It is very important to realize that, contrary to cases in which wellbore instability is caused by failure of the intact rock, raising the mud weight past a certain point usually exacerbates failure in anisotropic shales. Because failure in these rocks often involves slip along discrete planes, the result is that irregular chunks of rock are often produced, and when cross-cutting fractures are present, the pieces are often spindle-shaped. Raising the mud weight when this type of failure is observed often causes an increase in fluid pressure along the weak planes, reducing their resistance to slip, thereby making failure worse. This problem is often addressed in part by adding fluid-loss-control agents to the drilling mud.

Poroelasticity and thermoporoelasticity

Poroelasticity theory describes the coupling between pore pressure and stress in rocks. When pore pressure and stress are coupled, fluid diffusion plays an important role, and stability becomes time-dependent. To use the poroelasticity equations developed by Biot[1] to model this process requires knowledge of more rock properties than are required for elastic analyses. These include:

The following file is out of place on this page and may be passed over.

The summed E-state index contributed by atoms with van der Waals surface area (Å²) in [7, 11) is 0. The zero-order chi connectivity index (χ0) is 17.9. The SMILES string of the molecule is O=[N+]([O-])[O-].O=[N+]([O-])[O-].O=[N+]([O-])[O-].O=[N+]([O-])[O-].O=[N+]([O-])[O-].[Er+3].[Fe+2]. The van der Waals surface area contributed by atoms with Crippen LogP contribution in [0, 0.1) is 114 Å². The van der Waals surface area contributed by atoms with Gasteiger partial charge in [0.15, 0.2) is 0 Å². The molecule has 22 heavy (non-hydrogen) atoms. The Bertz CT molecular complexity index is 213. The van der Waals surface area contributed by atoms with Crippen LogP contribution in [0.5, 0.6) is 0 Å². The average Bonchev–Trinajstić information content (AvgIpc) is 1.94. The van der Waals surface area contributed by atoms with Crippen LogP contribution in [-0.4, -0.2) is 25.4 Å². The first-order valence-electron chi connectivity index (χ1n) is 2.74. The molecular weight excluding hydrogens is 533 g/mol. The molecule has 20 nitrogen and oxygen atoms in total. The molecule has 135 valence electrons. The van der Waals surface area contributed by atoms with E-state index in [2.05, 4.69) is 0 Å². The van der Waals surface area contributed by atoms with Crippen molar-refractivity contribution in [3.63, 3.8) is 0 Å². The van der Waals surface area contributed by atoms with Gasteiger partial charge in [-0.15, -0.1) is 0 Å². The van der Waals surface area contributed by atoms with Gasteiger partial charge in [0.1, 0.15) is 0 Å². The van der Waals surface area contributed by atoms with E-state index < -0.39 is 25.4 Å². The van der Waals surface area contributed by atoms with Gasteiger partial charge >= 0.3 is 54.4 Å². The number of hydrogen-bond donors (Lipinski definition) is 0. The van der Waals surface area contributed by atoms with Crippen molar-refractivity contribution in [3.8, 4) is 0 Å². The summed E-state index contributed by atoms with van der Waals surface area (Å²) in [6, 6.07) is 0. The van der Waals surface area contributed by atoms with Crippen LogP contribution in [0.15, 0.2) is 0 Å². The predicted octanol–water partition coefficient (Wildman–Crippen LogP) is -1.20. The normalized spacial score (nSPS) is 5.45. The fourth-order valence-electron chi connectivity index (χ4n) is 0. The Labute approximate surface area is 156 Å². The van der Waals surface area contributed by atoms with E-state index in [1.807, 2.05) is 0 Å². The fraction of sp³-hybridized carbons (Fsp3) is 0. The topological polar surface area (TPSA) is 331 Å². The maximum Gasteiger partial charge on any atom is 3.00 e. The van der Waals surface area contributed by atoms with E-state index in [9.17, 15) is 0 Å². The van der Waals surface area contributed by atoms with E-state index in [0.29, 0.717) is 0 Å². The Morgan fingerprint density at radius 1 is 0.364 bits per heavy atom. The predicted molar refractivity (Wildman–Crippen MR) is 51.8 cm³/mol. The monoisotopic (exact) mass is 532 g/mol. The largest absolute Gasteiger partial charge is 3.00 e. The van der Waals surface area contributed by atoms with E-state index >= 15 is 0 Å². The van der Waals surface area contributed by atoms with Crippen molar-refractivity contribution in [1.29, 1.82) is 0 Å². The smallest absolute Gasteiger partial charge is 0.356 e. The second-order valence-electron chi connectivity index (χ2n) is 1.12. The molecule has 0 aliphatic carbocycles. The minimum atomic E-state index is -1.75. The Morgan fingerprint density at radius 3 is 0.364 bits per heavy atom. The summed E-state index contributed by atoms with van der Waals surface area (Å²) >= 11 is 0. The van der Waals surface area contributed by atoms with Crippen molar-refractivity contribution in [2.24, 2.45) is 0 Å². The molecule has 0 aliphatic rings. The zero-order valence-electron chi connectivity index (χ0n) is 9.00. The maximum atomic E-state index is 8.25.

• The elastic moduli
  • The porosity
  • The permeability
  • A pore pressure-stress coupling term

Even without modeling the problem, however, it is obvious that when a well is overbalanced, fluid diffusion into the rock is likely to cause instability to increase over time. This is because diffusion causes the initial overbalance required to support the wellbore to decrease with time as the near-wellbore pore pressure increases, leading to a decrease in wellbore support and increased failure of the rock. This time-dependent weakening is reduced by development of a mud cake. Thus, it is often observed in wells with strong, brittle shales and weak, high-porosity, high-permeability sands that the strong shales break out, whereas the weaker sands appear more intact. An additional reason for the apparently anomalous stability of the sands is discussed briefly in the section on plasticity.

Effect of fluid diffusion

The effect of fluid diffusion is illustrated in Fig. 3.

  • On the top is shown a wellbore cross section.